Now that we understand what the tools are, what they are used for, and how they are used, we need to consider compliance to ISO 26262 when using these tools in development. This helps the tool users to gain proper confidence in using the tool in a safety context, and also helps tool vendors provide proper verification/validation and evidence to support tool users in gaining that confidence.

One challenge is to determine a proper TCL for the tool. As required by ISO 26262, the software Tool Confidence Level shall be determined5 for each tool in the use case. This means that even for the same tool, the TCL can be different if used in a different context. As an example, simulators are usually used to do a quick sanity check of the AI/ML models. Actual verification and validating will be done on the hardware. In this case, the TI of simulators will be low (TI1), because the output of the simulator will not go into the final product and is not impacting the safety of the final product. However, in some systems, a full validation is not done with the hardware, but is partially done on the simulator, and partially done with the actual hardware. One benefit is that this makes development easier because it is less dependent on hardware. Another benefit is that with certain functional simulators running on high-computing power PCs, one can achieve faster processing speed than when running on physical hardware, therefore more data can be processed for verification. An equivalence study can be done to show that the simulator is adequately equivalent to the actual hardware, to claim the effectiveness of verification with the simulator. In this use case, because the quality of simulator affects the verification result and the quality of the final product, the TI will be deemed high (TI2). For a different use case, the same tool can have a different TCL. Therefore, the tool supplier must understand the highest TCL required by the market, as well as the highest ASIL safety goal of the application. With this information, the tool supplier can select the suitable tool qualification method for the tool. Renesas analyzes the possible market use cases and proposes assumed TCLs for all the tools Renesas develops and provides to customers. Renesas also provides functional safety support to answer questions about the assumed tool use case or the assumed TCL.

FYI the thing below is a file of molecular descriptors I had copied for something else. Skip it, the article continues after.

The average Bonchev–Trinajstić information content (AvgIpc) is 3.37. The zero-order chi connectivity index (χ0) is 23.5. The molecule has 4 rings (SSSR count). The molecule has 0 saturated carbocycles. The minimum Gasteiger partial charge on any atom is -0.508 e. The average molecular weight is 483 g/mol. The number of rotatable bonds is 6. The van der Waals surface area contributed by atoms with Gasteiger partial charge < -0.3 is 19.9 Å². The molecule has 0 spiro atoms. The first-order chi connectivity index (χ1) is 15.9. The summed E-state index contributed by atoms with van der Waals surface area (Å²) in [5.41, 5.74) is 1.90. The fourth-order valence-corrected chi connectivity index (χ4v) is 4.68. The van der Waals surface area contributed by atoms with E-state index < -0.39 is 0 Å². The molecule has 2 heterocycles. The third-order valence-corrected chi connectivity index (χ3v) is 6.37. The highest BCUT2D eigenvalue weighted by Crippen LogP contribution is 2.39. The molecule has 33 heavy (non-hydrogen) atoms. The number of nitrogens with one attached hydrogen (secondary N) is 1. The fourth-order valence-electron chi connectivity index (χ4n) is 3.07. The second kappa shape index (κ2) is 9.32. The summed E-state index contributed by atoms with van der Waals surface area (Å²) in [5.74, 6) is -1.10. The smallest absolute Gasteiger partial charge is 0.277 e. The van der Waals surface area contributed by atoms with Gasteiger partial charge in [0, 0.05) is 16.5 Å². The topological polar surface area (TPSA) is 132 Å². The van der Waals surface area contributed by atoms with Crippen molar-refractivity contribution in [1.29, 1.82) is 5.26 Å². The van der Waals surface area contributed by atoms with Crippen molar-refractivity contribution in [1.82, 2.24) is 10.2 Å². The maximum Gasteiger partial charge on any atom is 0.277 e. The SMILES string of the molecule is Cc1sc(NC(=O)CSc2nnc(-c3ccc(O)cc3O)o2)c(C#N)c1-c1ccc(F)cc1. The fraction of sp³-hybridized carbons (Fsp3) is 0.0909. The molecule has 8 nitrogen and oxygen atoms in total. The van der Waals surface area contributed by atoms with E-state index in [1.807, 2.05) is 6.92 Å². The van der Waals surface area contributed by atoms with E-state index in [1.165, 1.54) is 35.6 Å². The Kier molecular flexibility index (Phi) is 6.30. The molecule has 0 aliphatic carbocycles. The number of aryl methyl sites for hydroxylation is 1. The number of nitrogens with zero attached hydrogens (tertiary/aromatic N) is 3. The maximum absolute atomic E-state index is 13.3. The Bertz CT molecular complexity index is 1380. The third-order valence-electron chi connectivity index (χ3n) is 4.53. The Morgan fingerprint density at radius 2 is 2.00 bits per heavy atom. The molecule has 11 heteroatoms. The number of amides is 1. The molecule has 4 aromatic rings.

A second challenge is acquiring tool qualification for open-source tools. As mentioned previously, there are a considerable number of AI/ML tools that are open-sourced. With open-source tools, there is no quality control, let alone any tool qualification. If someone is using open-source tools within a safety context, and the analysis shows that the tool has TCL2 or TCL3, the qualification becomes an issue. As required by ISO 26262, regardless of the target safety goal ASIL, tool qualification is always required for TCL2 or TCL3 tools. There are several solutions the user can choose from:

  1. Validate the tool taking advantage of publicly available tool source code. Although there is no quality control for open-source tools, the benefit is that the source code is open to the public. This makes it possible for users to do validation on their own. However, this can be time-consuming and requires a lot of effort. There are some commercially available services and tools for these tool qualification activities. 
  2. Another approach can be to adjust the use case to lower the TCL. For example, TensorFlow is a tool that can be used to train a CNN network model. The CNN models will be part of the final product and will affect safety. Therefore, the TI will be high (TI2). In one use case, 500 images will be used for training and 500 images will be used for testing. In this use case, the TD will be considered low (TD3) because with this limited number of images, it may not detect if the model is not working as expected. We will end up with a high TCL (TCL3), and proper qualification shall be performed. By lowering the TCL to TCL1, the tool qualification can be avoided. To bring the TD from TD3 to TD1, instead of 500 images, a much larger number of images can be used for training and testing. The TD of the adjusted use case can be considered significantly higher (TD1) because with a significantly greater image count, it is much more likely to detect any errors.